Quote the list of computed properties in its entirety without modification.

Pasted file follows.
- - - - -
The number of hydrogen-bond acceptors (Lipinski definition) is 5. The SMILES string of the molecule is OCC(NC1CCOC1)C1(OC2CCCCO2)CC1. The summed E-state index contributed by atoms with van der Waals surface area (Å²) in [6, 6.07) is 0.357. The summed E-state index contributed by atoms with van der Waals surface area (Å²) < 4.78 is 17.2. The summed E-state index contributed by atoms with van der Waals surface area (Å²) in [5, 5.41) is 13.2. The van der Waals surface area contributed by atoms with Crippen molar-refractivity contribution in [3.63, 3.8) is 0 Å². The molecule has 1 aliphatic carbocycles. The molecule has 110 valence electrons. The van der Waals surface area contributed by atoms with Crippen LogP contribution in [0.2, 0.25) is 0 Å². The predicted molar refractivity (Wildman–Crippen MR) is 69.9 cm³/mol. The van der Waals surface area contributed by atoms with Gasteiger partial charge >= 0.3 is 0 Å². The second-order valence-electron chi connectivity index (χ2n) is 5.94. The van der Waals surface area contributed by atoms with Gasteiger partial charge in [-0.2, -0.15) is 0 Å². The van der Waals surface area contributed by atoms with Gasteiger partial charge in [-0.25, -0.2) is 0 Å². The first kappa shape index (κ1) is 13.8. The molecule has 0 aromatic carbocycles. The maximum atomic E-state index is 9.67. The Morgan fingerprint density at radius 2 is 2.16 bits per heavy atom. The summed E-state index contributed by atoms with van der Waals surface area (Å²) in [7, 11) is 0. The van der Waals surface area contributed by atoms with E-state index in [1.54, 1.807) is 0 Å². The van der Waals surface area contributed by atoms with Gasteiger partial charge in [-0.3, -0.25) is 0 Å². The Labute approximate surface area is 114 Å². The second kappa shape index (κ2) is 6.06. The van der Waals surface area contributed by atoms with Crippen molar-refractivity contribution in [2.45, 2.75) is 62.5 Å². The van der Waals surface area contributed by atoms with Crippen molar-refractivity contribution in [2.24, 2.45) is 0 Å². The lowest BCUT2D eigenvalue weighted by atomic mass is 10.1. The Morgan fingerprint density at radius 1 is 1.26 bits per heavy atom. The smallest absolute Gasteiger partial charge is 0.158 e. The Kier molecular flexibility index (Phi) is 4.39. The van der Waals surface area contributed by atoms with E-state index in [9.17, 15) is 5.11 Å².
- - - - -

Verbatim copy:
The number of hydrogen-bond acceptors (Lipinski definition) is 5. The SMILES string of the molecule is OCC(NC1CCOC1)C1(OC2CCCCO2)CC1. The summed E-state index contributed by atoms with van der Waals surface area (Å²) in [6, 6.07) is 0.357. The summed E-state index contributed by atoms with van der Waals surface area (Å²) < 4.78 is 17.2. The summed E-state index contributed by atoms with van der Waals surface area (Å²) in [5, 5.41) is 13.2. The van der Waals surface area contributed by atoms with Crippen molar-refractivity contribution in [3.63, 3.8) is 0 Å². The molecule has 1 aliphatic carbocycles. The molecule has 110 valence electrons. The van der Waals surface area contributed by atoms with Crippen LogP contribution in [0.2, 0.25) is 0 Å². The predicted molar refractivity (Wildman–Crippen MR) is 69.9 cm³/mol. The van der Waals surface area contributed by atoms with Gasteiger partial charge >= 0.3 is 0 Å². The second-order valence-electron chi connectivity index (χ2n) is 5.94. The van der Waals surface area contributed by atoms with Gasteiger partial charge in [-0.2, -0.15) is 0 Å². The van der Waals surface area contributed by atoms with Gasteiger partial charge in [-0.25, -0.2) is 0 Å². The first kappa shape index (κ1) is 13.8. The molecule has 0 aromatic carbocycles. The maximum atomic E-state index is 9.67. The Morgan fingerprint density at radius 2 is 2.16 bits per heavy atom. The summed E-state index contributed by atoms with van der Waals surface area (Å²) in [7, 11) is 0. The van der Waals surface area contributed by atoms with E-state index in [1.54, 1.807) is 0 Å². The van der Waals surface area contributed by atoms with Gasteiger partial charge in [-0.3, -0.25) is 0 Å². The Labute approximate surface area is 114 Å². The second kappa shape index (κ2) is 6.06. The van der Waals surface area contributed by atoms with Crippen molar-refractivity contribution in [2.45, 2.75) is 62.5 Å². The van der Waals surface area contributed by atoms with Crippen molar-refractivity contribution in [2.24, 2.45) is 0 Å². The lowest BCUT2D eigenvalue weighted by atomic mass is 10.1. The Morgan fingerprint density at radius 1 is 1.26 bits per heavy atom. The smallest absolute Gasteiger partial charge is 0.158 e. The Kier molecular flexibility index (Phi) is 4.39. The van der Waals surface area contributed by atoms with E-state index in [9.17, 15) is 5.11 Å².